Too Many Irons in the Fire Can Burn
Fill in the cliché:
Keep a few irons in the fire,
Throw it up against the wall, see what sticks;
Run it up the flagpole, see who salutes.
Whatever grandparent saying you want to use, it’s clear buyers are in a competitive situation. So, now there’s a new phenomenon… buyers making simultaneous offers on multiple properties.
As always, when buyers do this, they do so at their peril. Consider the following question: what if it works?
The worst case scenario is that each seller accepts the buyer’s offers and now the buyer is committed to buying two properties. Unless the buyer does actually want to buy both properties, they are about to default on a contract.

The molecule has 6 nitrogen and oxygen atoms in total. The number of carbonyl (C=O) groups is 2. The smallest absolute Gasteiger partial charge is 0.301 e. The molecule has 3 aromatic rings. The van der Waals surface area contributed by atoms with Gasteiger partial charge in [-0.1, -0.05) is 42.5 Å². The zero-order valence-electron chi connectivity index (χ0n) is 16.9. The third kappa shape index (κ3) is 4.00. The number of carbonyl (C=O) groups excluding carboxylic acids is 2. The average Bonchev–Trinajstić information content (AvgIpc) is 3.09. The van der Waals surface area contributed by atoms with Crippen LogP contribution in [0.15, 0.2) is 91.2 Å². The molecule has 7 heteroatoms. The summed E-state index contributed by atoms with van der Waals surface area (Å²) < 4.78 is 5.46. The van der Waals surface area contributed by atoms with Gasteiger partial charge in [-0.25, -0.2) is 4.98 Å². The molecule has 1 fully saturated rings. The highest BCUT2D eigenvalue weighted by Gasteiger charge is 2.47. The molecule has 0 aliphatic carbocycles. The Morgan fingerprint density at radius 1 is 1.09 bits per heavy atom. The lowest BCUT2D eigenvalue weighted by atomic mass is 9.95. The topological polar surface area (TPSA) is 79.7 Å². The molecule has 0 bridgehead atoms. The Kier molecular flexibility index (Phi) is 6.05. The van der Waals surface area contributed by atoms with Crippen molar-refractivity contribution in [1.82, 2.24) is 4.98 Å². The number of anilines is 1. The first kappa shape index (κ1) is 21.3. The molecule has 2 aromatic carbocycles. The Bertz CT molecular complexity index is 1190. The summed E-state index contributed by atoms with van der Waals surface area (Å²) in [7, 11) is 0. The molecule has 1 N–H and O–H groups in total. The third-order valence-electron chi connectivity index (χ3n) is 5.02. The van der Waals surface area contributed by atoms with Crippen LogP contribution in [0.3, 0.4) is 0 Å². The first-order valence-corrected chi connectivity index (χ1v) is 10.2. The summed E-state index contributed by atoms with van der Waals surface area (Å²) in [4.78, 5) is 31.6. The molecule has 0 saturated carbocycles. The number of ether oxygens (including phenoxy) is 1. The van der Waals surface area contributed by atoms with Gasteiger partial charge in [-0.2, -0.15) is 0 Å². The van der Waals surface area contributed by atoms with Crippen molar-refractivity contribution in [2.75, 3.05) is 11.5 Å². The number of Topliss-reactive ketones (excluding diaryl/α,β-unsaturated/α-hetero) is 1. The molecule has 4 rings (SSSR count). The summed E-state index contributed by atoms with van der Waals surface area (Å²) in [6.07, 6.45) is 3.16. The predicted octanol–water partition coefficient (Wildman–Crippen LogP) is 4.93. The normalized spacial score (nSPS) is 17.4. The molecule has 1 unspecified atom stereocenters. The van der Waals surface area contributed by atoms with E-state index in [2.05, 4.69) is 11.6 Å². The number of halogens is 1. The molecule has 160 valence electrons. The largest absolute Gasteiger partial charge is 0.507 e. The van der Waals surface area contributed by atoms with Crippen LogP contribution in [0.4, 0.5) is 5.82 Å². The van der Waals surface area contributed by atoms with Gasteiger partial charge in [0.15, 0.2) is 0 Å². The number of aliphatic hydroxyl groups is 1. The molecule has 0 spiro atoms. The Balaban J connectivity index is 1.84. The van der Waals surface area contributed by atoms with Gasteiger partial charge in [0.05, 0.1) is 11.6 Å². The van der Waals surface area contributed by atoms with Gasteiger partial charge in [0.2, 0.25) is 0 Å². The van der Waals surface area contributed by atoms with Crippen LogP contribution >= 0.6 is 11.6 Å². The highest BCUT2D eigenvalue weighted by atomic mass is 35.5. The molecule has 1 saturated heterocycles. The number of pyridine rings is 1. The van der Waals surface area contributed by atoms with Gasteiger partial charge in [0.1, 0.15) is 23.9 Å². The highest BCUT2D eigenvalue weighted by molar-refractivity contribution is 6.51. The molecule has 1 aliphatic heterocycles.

In most standard offers, if the buyer doesn’t move forward, they lose their initial deposit, (usually
If you’re going to get into this game, make sure that’s the limit of the buyer’s exposure and that the buyer is okay to lose $1,000.00. Also figure out how long you’re willing to play this game. If you’ve paid a home inspector to look at the home or paid a financing application fee, those cannot be recouped.
Overall, it’s a questionable practice and the money can really add up.
However you and your buyer wish to proceed, if you have clients mulling this over and want to talk through the legal ramifications, it’s okay, call me.